Although the Warriors’ key players are lacking in Finals experience, they aced a series of tough tests and are as prepared as any team can be for James and the Cavaliers. By comparison, Cleveland advanced through a below-.500 Celtics team, a Bulls team that faced injury issues and off-court issues, and a Hawks team that was depleted and playing well below the standard expected of a 60-win team.
Golden State will trust that its offense will find success against Cleveland, just like it did against Memphis’s elite defense. The Warriors will also trust that their own elite defense is capable of providing a much stiffer test to the Cavaliers than the Celtics, Bulls or Hawks, who were all good but not great on defense during the regular season.
The major matchups would seem to break in the Warriors’ favor. Much like the Western Conference finals, where Curry went nuts and a platoon approach succeeded in limiting Harden’s effectiveness, Golden State has more capable players to throw at James than the Cavaliers have to use on Curry (who is averaging 29.2 points, 6.4 assists, 4.9 rebounds while shooting 43.7% on threes during the postseason).
Cleveland will be forced to choose from a series of unappetizing options: 1) use a hobbled Irving on Curry, which could be a disaster, 2) use Shumpert on Curry, thereby leaving Irving to chase Thompson or deal with Harrison Barnes’ size, or 3) use James as a Curry-stopper, thereby daring Thompson or Barnes to beat Cleveland, 4) sic Dellavedova on Curry by going ultra-small and hoping for the best, or 5) pressure and/or trap the ball out of Curry's hands and live with the consequences. None of those choices are guaranteed to limit Curry’s effectiveness, and all of them present secondary complications for Cleveland’s defense.
On the other end, the Warriors can try Green, Barnes, Iguodala and Thompson on James at various times, and they can trust Bogut to protect the rim while their disciplined team defense to mark the Cavaliers’ spot-up shooters better than the Hawks did.
There’s no great answer for James, who hit for a season-high 42 points in his only regular-season appearance against Golden State this season, but the Warriors have good reason to believe that their continuity and depth advantages should guide them past the Cavaliers as long as they can prevent James from achieving his absolute best. The Warriors’ Game 1 starting lineup (Curry, Thompson, Barnes, Green, Bogut) logged 813 minutes together during the regular season and 204 more in the playoffs, while the Cavaliers’ projected starting five (Irving, Shumpert, James, Thompson and Mozgov) played just 13 minutes together in the regular season and 87 more in the playoffs.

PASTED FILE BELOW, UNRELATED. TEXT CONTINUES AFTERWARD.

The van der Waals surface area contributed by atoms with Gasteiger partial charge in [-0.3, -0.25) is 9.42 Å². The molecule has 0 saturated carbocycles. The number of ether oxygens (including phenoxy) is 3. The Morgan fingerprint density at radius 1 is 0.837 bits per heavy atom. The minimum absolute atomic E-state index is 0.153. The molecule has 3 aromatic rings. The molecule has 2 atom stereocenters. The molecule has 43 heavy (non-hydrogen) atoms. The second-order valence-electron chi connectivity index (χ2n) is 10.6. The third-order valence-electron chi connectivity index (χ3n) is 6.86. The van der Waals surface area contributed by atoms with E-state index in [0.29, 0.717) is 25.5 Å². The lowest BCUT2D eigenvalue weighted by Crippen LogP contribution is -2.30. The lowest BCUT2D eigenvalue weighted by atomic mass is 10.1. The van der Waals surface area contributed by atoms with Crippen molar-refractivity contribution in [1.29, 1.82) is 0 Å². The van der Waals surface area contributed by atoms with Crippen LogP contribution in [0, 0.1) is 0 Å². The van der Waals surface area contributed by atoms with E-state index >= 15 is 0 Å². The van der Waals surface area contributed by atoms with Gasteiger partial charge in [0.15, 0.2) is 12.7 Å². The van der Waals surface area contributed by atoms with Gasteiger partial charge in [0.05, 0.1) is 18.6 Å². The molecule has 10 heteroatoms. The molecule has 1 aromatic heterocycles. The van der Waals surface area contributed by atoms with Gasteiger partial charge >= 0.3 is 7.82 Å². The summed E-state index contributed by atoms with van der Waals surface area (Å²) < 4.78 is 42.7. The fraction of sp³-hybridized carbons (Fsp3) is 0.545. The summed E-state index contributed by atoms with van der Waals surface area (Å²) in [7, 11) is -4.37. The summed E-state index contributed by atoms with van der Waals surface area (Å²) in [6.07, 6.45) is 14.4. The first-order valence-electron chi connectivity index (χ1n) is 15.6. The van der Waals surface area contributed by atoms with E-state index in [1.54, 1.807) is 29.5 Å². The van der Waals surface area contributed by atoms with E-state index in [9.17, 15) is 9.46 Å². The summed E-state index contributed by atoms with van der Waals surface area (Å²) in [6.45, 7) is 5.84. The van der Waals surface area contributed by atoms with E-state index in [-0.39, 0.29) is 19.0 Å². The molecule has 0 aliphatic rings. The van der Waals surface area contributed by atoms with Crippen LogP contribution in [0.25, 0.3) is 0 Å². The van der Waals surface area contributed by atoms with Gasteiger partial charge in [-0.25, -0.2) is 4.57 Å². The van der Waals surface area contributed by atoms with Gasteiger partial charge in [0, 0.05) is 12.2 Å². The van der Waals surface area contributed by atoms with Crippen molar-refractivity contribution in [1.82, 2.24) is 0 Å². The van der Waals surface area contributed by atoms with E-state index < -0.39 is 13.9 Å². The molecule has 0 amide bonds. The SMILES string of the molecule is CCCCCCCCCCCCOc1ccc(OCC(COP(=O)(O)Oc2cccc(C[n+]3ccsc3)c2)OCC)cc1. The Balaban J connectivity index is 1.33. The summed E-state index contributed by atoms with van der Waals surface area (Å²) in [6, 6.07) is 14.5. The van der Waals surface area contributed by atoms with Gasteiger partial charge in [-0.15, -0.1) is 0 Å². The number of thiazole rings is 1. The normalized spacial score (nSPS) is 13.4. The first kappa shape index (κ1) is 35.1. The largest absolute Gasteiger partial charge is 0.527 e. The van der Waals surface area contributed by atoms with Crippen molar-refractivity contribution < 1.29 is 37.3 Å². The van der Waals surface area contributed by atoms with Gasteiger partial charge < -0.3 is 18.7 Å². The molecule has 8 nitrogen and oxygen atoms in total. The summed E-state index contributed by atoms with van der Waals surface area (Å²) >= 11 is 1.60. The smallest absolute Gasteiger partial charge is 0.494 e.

Cleveland’s lineup scrambling due to injuries has a carry-over effect into its second unit, as both Shumpert and Thompson have been promoted, leaving Blatt to slap together a reserve corps that now includes Smith, Dellavedova and 34-year-old James Jones. On paper, that group looks to be at a serious disadvantage against an experienced, athletic and well-oiled Warriors second unit that includes Iguodala, Leandro Barbosa, Shaun Livingston and Festus Ezeli. (Note: Golden State’s full continuity advantage relies on Thompson, who suffered a concussion late in Game 4 against the Rockets but is expected to be ready to go for the Finals.)
Lastly, Golden State will count on Oracle Arena to continue to provide a huge edge: the Warriors are 7-1 at home during the postseason, with a +8.0 point differential. Because the NBA switched last season to a 2-2-1-1-1 format, instead of a 2-3-2 format, the Warriors will get to open the series in friendly confines and play host for Game 5, a potential swing game, and what would be a decisive Game 7.
The Case For The Cavaliers
Cleveland’s biggest advantage in this series is James, who combines elite scoring, brilliant playmaking, positional versatility, steady leadership and years of experience. That combination has been on display during the postseason, as James has averaged 27.6 points, 10.4 rebounds and 8.3 assists per game while defending one through five and taking on added responsibilities when Love and Irving missed time.
James has personally delivered big wins (at the Game 4 buzzer against the Bulls and in overtime of Game 3 against the Hawks) and his unique gifts have helped pull the best out of Cleveland’s secondary and tertiary players. James’ assists have created 21 points per game during the playoffs, per NBA.com/stats, as Smith, Shumpert, Dellavedova and Jones have all cashed in on open spot-up looks. His ability to command extra attention has also helped open things up for Thompson and Mozgov to crash the boards.
This Cavaliers team certainly isn’t the superstar-laden Heatles, and it’s not even the “Big 3” that everyone expected as recently as April, but it has successfully recast itself as a scrappy, competitive group that welcomes conflict and takes full advantage of the opportunities it creates. Credit both Thompson, who relentlessly hits the glass, and Dellavedova, who has sparked controversy with his fiery play, for furthering that identity. “Since January, I don't know that there's a harder playing team than us,” Blatt proudly said after sweeping the Hawks. “That takes you a long way.” The Warriors have a way of making the game look easy, but they are surely bracing for a tough series against an unrelenting opponent.